Sunday, March 18, 2018
Good Shepherd Lutheran Church – Loudonville, NY
As we draw near to the end of Lent and prepare to celebrate Palm Sunday next week, we move into the most solemn time of the church year. It’s a time to really contemplate deeply on issues like life and death. It’s a time that can lead us to think about the many things we so often take for granted. – things like hot water, a place to live, food to eat, or clothes to wear. I wonder how often we really stop and say a prayer of thanksgiving to God for these things that are so common for us, yet for many in our communities and our world these things would be a luxury. So many people are still hungry for the basic necessities we take for granted, unless we find ourselves in a situation without them. I wonder sometimes about what it would be like if I could no longer see or hear. I can’t imagine not hearing the beauty of music, or seeing the magnificence of creation, or the faces of those I love. It’s hard to think about those things, yet Lent is a perfect time to think about just such things.
We hear in our reading from the gospel of John today of a time when Jesus was contemplating on these deep matters of life and death. Many people had heard him preach and teach. They had witnessed miracles of healing, and they wanted to see him. People from all over wanted to see Jesus – to really get a close look at him, and experience for themselves what it was like to really get to know him. And so they sought him out. They looked for him. Philip and Andrew brought this to Jesus’ attention.
But, Jesus was more than a little preoccupied with matters of life and death. He knew that the course of his actions was quickly leading up to when he would be arrested, suffer, and die. He was focused on his mission from God. His focus was on seeing that mission through for the sake of the whole world. Jesus could see the big picture despite the distractions from people and events around him. That’s not easy to do unless you have a practice for doing that – like contemplation and prayer – which Jesus continually did.
What about us? What do we do when we want to see Jesus more clearly? Are we even hungry to see him more clearly or do we let the many distractions in life pull us away from really seeing him?
I’m reminded of a friend and classmate in seminary named Beth who was blind. She was a beautiful young woman whom her parents adopted as a baby from Korea. Beth was an inspiration to me and so many others because she could “see” better than most of us. Her “vision” was broader and wider in that she was more aware of the things around her. She walked from the dorm rooms across campus to the classes with her walking stick with what seemed like such grace. She walked up many flights of stairs to get to classes, not once tripping, while I think I may have on occasion tripped up a flight of stairs. And the reason I did was usually because I was in a hurry, was trying to carry too many books at once, or perhaps was just plain preoccupied. Yet, Beth was aware of the sounds, and the energy around her. And in our theological conversations she could express how she could “see” God far better at times than many other people with actual sight. This was because she wasn’t letting the distractions get in the way of seeing Jesus.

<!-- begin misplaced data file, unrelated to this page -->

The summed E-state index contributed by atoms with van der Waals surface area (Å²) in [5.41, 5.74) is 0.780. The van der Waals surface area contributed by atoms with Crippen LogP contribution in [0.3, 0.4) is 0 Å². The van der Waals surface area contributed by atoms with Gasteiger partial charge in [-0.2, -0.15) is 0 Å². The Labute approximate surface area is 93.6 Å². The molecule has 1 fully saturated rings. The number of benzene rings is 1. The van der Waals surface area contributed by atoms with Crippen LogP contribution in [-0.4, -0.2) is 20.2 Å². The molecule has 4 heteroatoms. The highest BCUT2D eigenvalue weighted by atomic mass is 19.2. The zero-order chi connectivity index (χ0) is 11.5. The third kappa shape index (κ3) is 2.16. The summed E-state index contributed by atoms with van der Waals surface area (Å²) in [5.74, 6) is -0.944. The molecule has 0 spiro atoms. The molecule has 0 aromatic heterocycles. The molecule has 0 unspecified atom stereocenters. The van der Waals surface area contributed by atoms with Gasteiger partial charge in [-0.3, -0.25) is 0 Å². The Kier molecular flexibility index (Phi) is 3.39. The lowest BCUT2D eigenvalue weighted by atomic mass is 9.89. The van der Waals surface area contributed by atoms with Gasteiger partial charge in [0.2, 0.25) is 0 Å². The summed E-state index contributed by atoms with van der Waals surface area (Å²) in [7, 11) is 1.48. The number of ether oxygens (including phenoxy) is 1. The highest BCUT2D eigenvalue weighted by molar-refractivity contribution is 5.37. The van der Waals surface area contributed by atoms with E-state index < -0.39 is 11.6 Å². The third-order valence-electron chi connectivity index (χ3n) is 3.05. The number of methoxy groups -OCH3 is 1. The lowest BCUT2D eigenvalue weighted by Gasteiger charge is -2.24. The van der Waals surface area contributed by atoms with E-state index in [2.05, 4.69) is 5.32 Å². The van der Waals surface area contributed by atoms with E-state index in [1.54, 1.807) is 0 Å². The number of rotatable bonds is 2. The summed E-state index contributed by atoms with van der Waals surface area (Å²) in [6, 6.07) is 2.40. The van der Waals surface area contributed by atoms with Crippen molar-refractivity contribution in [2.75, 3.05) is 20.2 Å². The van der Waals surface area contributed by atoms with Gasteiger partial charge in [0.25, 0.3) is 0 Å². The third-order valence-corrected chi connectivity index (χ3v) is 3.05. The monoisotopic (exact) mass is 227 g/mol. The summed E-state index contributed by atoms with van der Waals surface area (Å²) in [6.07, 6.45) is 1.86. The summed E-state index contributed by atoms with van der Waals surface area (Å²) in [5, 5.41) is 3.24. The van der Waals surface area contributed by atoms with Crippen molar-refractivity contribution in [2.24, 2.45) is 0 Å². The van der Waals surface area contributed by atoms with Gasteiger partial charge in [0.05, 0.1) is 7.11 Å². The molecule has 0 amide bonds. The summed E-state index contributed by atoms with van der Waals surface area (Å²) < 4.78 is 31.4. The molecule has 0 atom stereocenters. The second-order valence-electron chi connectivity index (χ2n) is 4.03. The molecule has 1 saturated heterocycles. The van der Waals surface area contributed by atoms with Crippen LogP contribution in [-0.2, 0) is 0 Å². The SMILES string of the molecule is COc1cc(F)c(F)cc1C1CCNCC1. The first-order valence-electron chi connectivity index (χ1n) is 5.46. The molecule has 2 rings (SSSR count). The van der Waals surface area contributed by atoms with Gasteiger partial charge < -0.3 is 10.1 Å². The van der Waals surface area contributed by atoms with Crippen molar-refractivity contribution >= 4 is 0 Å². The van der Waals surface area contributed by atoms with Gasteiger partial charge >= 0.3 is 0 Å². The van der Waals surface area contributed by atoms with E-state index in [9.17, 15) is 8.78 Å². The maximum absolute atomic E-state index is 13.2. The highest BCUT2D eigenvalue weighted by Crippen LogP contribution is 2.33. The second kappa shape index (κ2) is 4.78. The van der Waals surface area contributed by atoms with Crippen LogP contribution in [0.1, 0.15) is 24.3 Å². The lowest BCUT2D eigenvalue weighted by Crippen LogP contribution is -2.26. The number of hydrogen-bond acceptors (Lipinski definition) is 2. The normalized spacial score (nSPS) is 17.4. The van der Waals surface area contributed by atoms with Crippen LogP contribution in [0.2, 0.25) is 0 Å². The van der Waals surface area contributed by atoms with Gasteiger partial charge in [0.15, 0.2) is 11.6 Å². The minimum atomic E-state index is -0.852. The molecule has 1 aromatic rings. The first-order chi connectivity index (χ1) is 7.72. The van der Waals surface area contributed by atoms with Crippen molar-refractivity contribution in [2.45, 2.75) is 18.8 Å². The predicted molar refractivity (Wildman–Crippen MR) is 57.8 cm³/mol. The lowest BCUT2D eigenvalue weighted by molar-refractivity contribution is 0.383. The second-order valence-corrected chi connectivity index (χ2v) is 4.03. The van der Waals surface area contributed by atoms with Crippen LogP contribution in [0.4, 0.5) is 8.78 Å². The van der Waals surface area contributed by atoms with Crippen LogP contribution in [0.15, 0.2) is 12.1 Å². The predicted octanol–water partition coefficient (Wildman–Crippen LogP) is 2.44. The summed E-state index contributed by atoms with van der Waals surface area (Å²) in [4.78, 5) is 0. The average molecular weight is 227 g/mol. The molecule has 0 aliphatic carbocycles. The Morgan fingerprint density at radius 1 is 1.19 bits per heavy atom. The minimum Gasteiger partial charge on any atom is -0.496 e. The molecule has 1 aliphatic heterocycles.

Churches and individual Christians for far too long have let distractions get in the way of seeing Jesus. It’s easy to get focused on things like membership numbers, style of music, and liturgical settings over worshipping God. While these things are worth considering, they can quickly become barriers to our relationship with God. Some congregations have argued so much over details like flower placement, the proper order for lighting candles, or even rug color to the extent that these things take priority over the real reason we gather each week – to worship God – and people in our society are aware of these things. The authenticity or hypocrisy of Christianity is easily seen by others, even if we may at times be blind to our own actions. There may be distractions in our worship spaces that grab our attention, but we need to stay focused on seeing God in our midst vs. focusing on details. It’s the reason we’ve started ringing a bell at the beginning of our service – to bring our focus away from conversations and distractions, and raise our awareness that God is in our midst. If we want to experience God, if we want to see Jesus, it’s important to be present and aware.
In our reading today, those who wanted to see Jesus didn’t have far to look. A voice came from heaven, yet many in the crowd thought it was thunder, or an angel. God was there among them, yet they couldn’t “see” Jesus because they may have been looking for something far different. They weren’t looking for a Messiah who was talking about suffering and death. It’s easy to miss Jesus in the crowd, if you have a certain expectation – if you’re looking for a hero rather than a suffering servant. When we look for the Jesus we want to see, it’s easy to ignore him right next to us.
When we or others want to see Jesus, we have to clear our minds and hearts of what we think he looks like or we will miss him too. Jesus is present in the eyes of those we may disagree with, on the faces of those who look dirty or frightening, in the voices of those crying out for help, as well as the in the joyful dancing of children. Jesus is present through the hands of those who show compassion and mercy, kindness and love. He is present in the voices of those who witness for justice and peace. If we want to see Jesus, look around, and really “see” the signs that are all around you in people, and places, sounds, and silence. As we prepare to celebrate Palm Sunday and contemplate on the passion of Jesus – may we have the courage to see him in his suffering and death so that we may enjoy more fully the joy of the resurrection. Amen.